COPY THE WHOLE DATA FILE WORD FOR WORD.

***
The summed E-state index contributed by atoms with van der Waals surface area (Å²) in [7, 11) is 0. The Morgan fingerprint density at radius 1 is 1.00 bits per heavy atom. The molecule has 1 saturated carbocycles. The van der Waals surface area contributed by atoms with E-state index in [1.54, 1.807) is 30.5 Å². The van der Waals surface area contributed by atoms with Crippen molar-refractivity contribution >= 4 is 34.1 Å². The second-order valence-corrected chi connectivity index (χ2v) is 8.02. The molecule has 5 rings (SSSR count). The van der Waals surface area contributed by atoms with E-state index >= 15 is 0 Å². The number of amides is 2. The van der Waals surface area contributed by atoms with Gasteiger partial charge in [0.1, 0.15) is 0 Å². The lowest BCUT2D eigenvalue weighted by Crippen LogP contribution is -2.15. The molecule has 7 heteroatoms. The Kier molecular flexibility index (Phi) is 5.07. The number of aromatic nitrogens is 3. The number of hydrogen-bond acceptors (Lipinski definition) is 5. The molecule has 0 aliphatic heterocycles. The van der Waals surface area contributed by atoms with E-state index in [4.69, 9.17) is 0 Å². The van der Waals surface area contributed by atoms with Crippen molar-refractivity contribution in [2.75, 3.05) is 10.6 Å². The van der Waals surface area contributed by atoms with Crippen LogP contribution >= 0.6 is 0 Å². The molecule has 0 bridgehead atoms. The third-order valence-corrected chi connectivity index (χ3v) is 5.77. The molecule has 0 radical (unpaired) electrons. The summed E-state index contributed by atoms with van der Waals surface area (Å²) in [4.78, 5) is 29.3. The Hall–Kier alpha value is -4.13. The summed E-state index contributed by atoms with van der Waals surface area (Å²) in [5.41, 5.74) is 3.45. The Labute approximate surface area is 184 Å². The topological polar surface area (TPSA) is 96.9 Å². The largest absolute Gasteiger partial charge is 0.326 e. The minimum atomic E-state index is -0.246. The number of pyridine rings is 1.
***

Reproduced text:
The summed E-state index contributed by atoms with van der Waals surface area (Å²) in [7, 11) is 0. The Morgan fingerprint density at radius 1 is 1.00 bits per heavy atom. The molecule has 1 saturated carbocycles. The van der Waals surface area contributed by atoms with E-state index in [1.54, 1.807) is 30.5 Å². The van der Waals surface area contributed by atoms with Crippen molar-refractivity contribution >= 4 is 34.1 Å². The second-order valence-corrected chi connectivity index (χ2v) is 8.02. The molecule has 5 rings (SSSR count). The van der Waals surface area contributed by atoms with E-state index >= 15 is 0 Å². The number of amides is 2. The van der Waals surface area contributed by atoms with Gasteiger partial charge in [0.1, 0.15) is 0 Å². The lowest BCUT2D eigenvalue weighted by Crippen LogP contribution is -2.15. The molecule has 7 heteroatoms. The Kier molecular flexibility index (Phi) is 5.07. The number of aromatic nitrogens is 3. The number of hydrogen-bond acceptors (Lipinski definition) is 5. The molecule has 0 aliphatic heterocycles. The van der Waals surface area contributed by atoms with E-state index in [4.69, 9.17) is 0 Å². The van der Waals surface area contributed by atoms with Crippen molar-refractivity contribution in [2.75, 3.05) is 10.6 Å². The van der Waals surface area contributed by atoms with Crippen LogP contribution >= 0.6 is 0 Å². The molecule has 0 bridgehead atoms. The third-order valence-corrected chi connectivity index (χ3v) is 5.77. The molecule has 0 radical (unpaired) electrons. The summed E-state index contributed by atoms with van der Waals surface area (Å²) in [4.78, 5) is 29.3. The Hall–Kier alpha value is -4.13. The summed E-state index contributed by atoms with van der Waals surface area (Å²) in [5.41, 5.74) is 3.45. The Labute approximate surface area is 184 Å². The topological polar surface area (TPSA) is 96.9 Å². The largest absolute Gasteiger partial charge is 0.326 e. The minimum atomic E-state index is -0.246. The number of pyridine rings is 1.